MMX has three laser altimeters, one for scientific observations and two others that are part of the bus system, used during descent operations. This paper focuses on the science-use laser altimeter, called “the LIDAR” below for simplicity. Table 1 summarizes the LIDAR’s specifications. Note that because LIDAR development is still in phase C, these specifications are requirements that the final LIDAR should satisfy. These requirements are derived to meet a mission requirement for LIDAR to obtain the geological structure on Phobos such as fresh and degraded craters and grooves (see also Kuramoto et al. 2021).

Table 1 Specifications for LIDAR onboard MMX

The LIDAR is being developed by NEC Corp., who developed the LALT on Kaguya (Araki et al. 2008), the LIDAR on Hayabusa (Mizuno et al. 2010), and the LIDAR on Hayabusa2 (Mizuno et al. 2017). LIDAR development will thus inherit the heritage of these previous laser altimeters. Following Hayabusa2, a passively Q-switched neodymium-doped yttrium aluminum garnet (Nd:YAG) laser is adopted here as the laser transmitter because of its stability against temperature changes (Mizuno et al. 2017). The laser rod is \(3\upphi \times 100 {\text{mm}}\), which is longer than the LIDAR on Hayabusa2 (\(3\upphi \times 40 {\text{mm}}\)), to achieve laser power exceeding \(20 {\text{mJ}}\). To suppress the beam width, the beam expander magnification was changed from \(\times 3\) (Hayabusa2) to \(\times 7\) (MMX). The aperture and primary mirror sizes of the Cassegrain telescope in the receiving optics are unchanged from Hayabusa2. The FOV of the Cassegrain is narrower than that of Hayabusa2, which was achieved by rearranging the optics behind the telescope.

The LIDAR on Hayabusa2 had two receiving optics, and active optics were selected according to the target distance, accommodating three orders of magnitude of distance or six orders of magnitude of energy (Mizuno et al. 2017). In contrast, the LIDAR onboard MMX has only one receiving optics (the Cassegrain telescope), but the processing circuit behind the receiver detector (avalanche photodiode; APD) was developed to accommodate an energy range over six orders of magnitude.

LIDARX is a pulse detection IC developed for laser altimeters (Mizuno et al. 2012). It measures pulse timing from a trigger by using a time-to-amplitude converter (TAC), so no high-frequency clock is needed. LIDARX has five channels and four gains for each, allowing dynamic ranges as wide as six orders of magnitude. LIDARX accuracy depends on temperature conditions, so precise calibration data must be acquired before launch.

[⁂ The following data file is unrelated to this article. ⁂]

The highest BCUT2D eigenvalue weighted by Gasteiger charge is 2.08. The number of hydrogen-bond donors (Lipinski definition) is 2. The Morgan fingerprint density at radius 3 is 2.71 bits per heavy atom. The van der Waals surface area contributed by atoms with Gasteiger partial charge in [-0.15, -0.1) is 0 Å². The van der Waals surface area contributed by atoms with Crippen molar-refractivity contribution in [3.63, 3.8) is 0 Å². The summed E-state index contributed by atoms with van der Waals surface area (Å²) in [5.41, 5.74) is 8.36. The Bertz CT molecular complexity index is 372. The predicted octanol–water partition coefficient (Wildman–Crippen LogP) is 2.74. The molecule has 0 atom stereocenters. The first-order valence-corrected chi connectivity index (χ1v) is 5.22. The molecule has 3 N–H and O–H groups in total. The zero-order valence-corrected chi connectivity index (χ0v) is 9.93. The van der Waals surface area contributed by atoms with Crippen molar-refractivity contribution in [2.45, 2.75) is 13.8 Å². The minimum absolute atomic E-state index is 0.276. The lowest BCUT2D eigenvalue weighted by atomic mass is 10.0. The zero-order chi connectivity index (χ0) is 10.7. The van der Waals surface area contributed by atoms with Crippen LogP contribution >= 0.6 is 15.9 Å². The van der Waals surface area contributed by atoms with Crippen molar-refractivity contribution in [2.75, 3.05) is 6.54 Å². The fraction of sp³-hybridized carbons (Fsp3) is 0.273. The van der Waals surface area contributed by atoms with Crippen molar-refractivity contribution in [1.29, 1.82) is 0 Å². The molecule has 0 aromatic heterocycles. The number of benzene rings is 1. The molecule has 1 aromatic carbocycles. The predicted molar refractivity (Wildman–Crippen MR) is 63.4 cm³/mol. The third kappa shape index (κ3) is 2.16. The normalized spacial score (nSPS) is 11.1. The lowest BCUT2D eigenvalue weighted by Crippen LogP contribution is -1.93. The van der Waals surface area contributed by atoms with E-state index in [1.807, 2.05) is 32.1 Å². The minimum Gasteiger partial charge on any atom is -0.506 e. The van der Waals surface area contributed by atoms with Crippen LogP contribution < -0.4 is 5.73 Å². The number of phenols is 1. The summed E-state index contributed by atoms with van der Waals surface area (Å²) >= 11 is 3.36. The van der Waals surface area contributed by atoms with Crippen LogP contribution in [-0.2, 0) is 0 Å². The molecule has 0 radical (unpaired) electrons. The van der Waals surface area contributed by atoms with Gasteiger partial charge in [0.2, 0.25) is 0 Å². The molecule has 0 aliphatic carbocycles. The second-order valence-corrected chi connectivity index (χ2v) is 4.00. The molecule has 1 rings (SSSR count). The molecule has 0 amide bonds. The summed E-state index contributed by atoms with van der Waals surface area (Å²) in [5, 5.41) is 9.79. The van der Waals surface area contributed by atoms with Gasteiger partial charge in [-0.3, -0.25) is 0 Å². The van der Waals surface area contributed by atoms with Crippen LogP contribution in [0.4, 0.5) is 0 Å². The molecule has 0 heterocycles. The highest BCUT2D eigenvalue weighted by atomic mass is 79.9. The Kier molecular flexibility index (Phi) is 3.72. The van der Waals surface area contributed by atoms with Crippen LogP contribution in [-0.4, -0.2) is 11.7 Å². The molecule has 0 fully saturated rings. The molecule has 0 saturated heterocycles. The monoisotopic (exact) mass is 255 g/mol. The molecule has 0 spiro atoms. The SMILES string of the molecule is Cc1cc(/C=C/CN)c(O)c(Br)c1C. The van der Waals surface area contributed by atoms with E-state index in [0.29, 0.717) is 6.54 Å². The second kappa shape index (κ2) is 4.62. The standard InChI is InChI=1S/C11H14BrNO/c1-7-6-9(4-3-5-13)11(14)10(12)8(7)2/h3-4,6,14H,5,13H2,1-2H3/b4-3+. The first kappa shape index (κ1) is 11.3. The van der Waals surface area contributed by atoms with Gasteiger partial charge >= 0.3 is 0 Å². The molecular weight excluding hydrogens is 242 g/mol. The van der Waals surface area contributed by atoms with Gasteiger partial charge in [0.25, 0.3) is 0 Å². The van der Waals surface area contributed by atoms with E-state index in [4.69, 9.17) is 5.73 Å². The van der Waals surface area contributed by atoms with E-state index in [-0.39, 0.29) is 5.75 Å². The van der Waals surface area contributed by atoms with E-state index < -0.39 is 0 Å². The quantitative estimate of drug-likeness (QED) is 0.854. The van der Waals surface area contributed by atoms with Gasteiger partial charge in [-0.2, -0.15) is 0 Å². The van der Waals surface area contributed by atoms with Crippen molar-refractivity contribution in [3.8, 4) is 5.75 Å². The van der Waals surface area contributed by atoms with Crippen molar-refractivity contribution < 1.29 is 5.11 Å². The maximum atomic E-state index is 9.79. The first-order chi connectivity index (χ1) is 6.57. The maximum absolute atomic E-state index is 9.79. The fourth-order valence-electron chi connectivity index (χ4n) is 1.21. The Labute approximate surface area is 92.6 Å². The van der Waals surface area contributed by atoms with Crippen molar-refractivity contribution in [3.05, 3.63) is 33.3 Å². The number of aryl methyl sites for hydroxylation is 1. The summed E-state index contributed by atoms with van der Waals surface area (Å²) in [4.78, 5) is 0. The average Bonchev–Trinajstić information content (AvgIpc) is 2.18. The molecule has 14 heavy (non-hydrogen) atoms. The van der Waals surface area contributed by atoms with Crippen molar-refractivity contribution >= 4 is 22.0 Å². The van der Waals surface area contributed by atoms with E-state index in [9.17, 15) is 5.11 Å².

Link budget calculation

Phobos’ surface reflectance is known to locally vary. According to previous observations (e.g., Zellner and Capen 1974; Murchie and Erard 1996; Fraeman et al. 2012) “blue” regions have lower reflectance than the more common “red” regions. Blue regions are observed only inside and around the Stickney crater and thought to comprise primordial materials, and so are of interest in terms of material science and the origin and evolution of Phobos. The morphology of these regions as observed by the LIDAR will thus provide key insights.

The reflectance of blue regions at the Nd:YAG wavelength (\(1064 {\text{nm}}\)) is around \(0.06\) to \(0.07\) while that of red regions is around 0.08 to 0.09 (Fraeman et al. 2012). In addition to this, the received energy by the LIDAR can change with the slope at the target. Therefore, for safety we adopt \(\mathrm{A}=0.05\) as a nominal albedo value of reflectance in the link budget calculation. Received energy \(\mathrm{E}\) by APD in LIDAR is

$${\text{E}} = {\text{JA}}\left( \frac{R}{H} \right)^{2} T{,}$$

where \(J\) is the laser pulse energy, \(R\) and \(T\) are the effective radius and transparency of the receiving optics given in Table 1, respectively, and \(H\) is the distance from the target surface. Note that \(\mathrm{ J}\) is not the energy of the laser emitted from the laser rod, but the energy transmitted from the beam expander. Assuming quantum efficiency of 0.4 and an APD multiplication factor of 100, after the LIDAR on Hayabusa2, the charge generation \(\mathrm{C}\) at APD is

$${\text{C}} = {\text{E}}\left( {\frac{{\uplambda }}{hc}} \right)^{ - 1} \cdot 0.4 \cdot 100e{,}$$